Holiday MFA fatigue allow hacker opportunities

November 23, 2022
Access Tech: Stay alert this holiday season while still getting in the spirit.

Multi-factor authentication (MFA) is the gold standard in offices around the world. We all know the drill: you use your username, and as the password, the name of your first dog and the last four digits of your social security number. 

Not very foolproof, but often the user is not too worried. In their mind, they know that if the hacker does figure out their login credentials using various tools or techniques, they still must find their way around MFA’s second layer of security. 

Beware of “push bombing” 

However, hackers have developed many tried-and-true methods for accomplishing this, including social engineering attacks, spear-phishing, and DDoS attacks. And there is another favorite tool hackers have at their disposal, and it relies on users being tired, frazzled, or annoyed enough to “cave in.” And who is not fatigued or frazzled in the final sprint to wrap up Q4 and holiday gifts? The technique hackers like to employ this time of year is called “push bombing.” 

The Cybersecurity and Infrastructure Security Agency (CISA) describes push bombing as a situation where the user is bombarded with push notifications until they hit the ‘accept’ button

Hackers are preying upon numerous factors when using a push bombing campaign. These are some of the specific times of day that push-bombers like to target:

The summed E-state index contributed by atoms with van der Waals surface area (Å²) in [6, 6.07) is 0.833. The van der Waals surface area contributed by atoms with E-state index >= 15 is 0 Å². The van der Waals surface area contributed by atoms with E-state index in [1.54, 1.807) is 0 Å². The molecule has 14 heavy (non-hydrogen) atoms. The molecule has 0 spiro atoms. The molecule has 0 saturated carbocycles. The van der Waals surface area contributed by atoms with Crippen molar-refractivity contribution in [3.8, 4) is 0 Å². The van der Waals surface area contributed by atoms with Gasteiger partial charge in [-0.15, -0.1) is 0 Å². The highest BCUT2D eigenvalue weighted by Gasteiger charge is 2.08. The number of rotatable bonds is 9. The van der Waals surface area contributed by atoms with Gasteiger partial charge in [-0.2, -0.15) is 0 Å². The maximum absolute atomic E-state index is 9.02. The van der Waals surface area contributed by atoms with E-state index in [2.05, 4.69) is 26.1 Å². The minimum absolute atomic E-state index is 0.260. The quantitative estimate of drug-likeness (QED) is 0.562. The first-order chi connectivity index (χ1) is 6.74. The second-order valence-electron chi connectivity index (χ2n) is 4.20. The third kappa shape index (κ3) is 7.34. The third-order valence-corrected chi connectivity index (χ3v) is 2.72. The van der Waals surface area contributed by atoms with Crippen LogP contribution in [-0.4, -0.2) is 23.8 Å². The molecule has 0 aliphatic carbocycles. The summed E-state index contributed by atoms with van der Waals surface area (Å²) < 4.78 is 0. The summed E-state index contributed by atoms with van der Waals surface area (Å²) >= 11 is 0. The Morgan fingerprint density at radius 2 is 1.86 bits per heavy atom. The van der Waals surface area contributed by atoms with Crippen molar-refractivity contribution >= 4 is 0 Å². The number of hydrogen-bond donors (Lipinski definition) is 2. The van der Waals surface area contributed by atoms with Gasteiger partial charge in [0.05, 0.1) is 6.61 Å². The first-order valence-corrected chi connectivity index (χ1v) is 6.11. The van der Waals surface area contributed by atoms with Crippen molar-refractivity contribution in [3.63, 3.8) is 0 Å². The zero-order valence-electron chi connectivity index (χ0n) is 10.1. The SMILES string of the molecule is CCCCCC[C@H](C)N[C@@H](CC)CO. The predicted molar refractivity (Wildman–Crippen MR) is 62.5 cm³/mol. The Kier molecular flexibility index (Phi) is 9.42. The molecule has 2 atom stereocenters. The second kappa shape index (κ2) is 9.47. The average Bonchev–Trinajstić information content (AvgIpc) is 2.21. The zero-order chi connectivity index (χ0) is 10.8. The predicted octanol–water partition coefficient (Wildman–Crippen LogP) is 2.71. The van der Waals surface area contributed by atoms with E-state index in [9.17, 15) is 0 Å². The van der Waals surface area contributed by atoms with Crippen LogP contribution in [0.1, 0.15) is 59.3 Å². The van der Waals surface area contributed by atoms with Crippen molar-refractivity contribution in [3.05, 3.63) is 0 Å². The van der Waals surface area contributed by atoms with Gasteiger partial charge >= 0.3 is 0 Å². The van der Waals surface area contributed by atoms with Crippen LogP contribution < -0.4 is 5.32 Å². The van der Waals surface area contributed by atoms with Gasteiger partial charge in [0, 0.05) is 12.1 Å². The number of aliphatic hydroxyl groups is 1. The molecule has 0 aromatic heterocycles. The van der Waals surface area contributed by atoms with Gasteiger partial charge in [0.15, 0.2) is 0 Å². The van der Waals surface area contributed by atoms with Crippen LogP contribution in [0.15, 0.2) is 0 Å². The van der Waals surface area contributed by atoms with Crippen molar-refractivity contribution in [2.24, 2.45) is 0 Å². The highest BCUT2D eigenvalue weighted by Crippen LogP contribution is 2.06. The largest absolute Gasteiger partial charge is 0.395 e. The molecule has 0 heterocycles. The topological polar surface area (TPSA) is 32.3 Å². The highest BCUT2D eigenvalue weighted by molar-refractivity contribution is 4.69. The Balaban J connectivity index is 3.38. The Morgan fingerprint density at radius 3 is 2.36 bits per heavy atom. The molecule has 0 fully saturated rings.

• Beginning of the workday 
  • Right before lunch 
  • Middle of the night 

Thwart attacks with proper training and preventative techniques 

The push-bombing tool is so effective during the sprint to the holidays that CISA included push-bombing in its list of MFA threats to watch. To add a layer to thwart push-bombing, CISA recommends a token-based OTP. When numbers matching is implemented, there is an additional step between receiving and accepting the prompt: the user must enter numbers from the identity platform into the application to approve the authentication request. 

MFA is evolving, but so are the hackers’ techniques. 

So, how do you avoid being victimized by a push-bombing campaign? Duncan recommends the following steps: 

User training 

The more someone knows, the more they can be vigilant. User training is the cheapest way to alert people to the threat that push-bombing poses. 

Number matching 

This is an effective method to ward off MFA fatigue and push-bombing campaigns. Number matching is a setting that forces the user to enter numbers from the identity platform into their app to approve the authentication request. CISA’s site provides insight into implementing number matching in MFA applications. This technique is not immune from phishing, but it is a good stopgap.  

As we approach the holiday season, do not give hackers the gift of your data and information. Access Tech has been helping companies for decades to keep their security updated and secure against hacks. Contact us today for a consultation on your security system where we can help identify the holes and patch them up. 

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